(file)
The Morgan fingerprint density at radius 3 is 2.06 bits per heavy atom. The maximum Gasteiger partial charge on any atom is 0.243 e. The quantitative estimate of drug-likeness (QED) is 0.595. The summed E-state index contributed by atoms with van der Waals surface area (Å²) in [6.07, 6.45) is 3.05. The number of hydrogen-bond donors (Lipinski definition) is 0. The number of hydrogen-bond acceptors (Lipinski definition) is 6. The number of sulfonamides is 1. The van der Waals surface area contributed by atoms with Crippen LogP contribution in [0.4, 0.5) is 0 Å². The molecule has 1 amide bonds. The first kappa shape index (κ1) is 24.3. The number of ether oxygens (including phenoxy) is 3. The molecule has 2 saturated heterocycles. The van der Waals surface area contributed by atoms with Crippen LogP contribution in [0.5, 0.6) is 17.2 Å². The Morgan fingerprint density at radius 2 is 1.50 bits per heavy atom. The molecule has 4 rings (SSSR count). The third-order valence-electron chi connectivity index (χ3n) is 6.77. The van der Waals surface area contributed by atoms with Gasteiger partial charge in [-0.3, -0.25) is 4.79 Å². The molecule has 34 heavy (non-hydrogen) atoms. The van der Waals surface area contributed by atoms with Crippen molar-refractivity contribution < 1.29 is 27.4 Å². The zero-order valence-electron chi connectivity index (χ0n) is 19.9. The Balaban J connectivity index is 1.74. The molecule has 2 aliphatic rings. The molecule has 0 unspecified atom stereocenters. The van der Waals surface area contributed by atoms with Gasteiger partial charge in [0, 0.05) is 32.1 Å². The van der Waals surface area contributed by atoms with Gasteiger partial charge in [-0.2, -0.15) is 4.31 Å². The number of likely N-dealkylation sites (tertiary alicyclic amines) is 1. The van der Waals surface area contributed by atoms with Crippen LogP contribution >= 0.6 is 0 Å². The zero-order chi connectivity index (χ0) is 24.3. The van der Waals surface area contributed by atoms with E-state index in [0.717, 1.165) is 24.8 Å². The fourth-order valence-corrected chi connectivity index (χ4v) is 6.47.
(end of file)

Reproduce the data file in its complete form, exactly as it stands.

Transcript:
The Morgan fingerprint density at radius 3 is 2.06 bits per heavy atom. The maximum Gasteiger partial charge on any atom is 0.243 e. The quantitative estimate of drug-likeness (QED) is 0.595. The summed E-state index contributed by atoms with van der Waals surface area (Å²) in [6.07, 6.45) is 3.05. The number of hydrogen-bond donors (Lipinski definition) is 0. The number of hydrogen-bond acceptors (Lipinski definition) is 6. The number of sulfonamides is 1. The van der Waals surface area contributed by atoms with Crippen LogP contribution in [0.4, 0.5) is 0 Å². The molecule has 1 amide bonds. The first kappa shape index (κ1) is 24.3. The number of ether oxygens (including phenoxy) is 3. The molecule has 2 saturated heterocycles. The van der Waals surface area contributed by atoms with Crippen LogP contribution in [0.5, 0.6) is 17.2 Å². The Morgan fingerprint density at radius 2 is 1.50 bits per heavy atom. The molecule has 4 rings (SSSR count). The third-order valence-electron chi connectivity index (χ3n) is 6.77. The van der Waals surface area contributed by atoms with Gasteiger partial charge in [-0.3, -0.25) is 4.79 Å². The molecule has 34 heavy (non-hydrogen) atoms. The van der Waals surface area contributed by atoms with Crippen molar-refractivity contribution < 1.29 is 27.4 Å². The zero-order valence-electron chi connectivity index (χ0n) is 19.9. The Balaban J connectivity index is 1.74. The molecule has 2 aliphatic rings. The molecule has 0 unspecified atom stereocenters. The van der Waals surface area contributed by atoms with Gasteiger partial charge in [0, 0.05) is 32.1 Å². The van der Waals surface area contributed by atoms with Gasteiger partial charge in [-0.2, -0.15) is 4.31 Å². The number of likely N-dealkylation sites (tertiary alicyclic amines) is 1. The van der Waals surface area contributed by atoms with Crippen LogP contribution >= 0.6 is 0 Å². The zero-order chi connectivity index (χ0) is 24.3. The van der Waals surface area contributed by atoms with E-state index in [0.717, 1.165) is 24.8 Å². The fourth-order valence-corrected chi connectivity index (χ4v) is 6.47.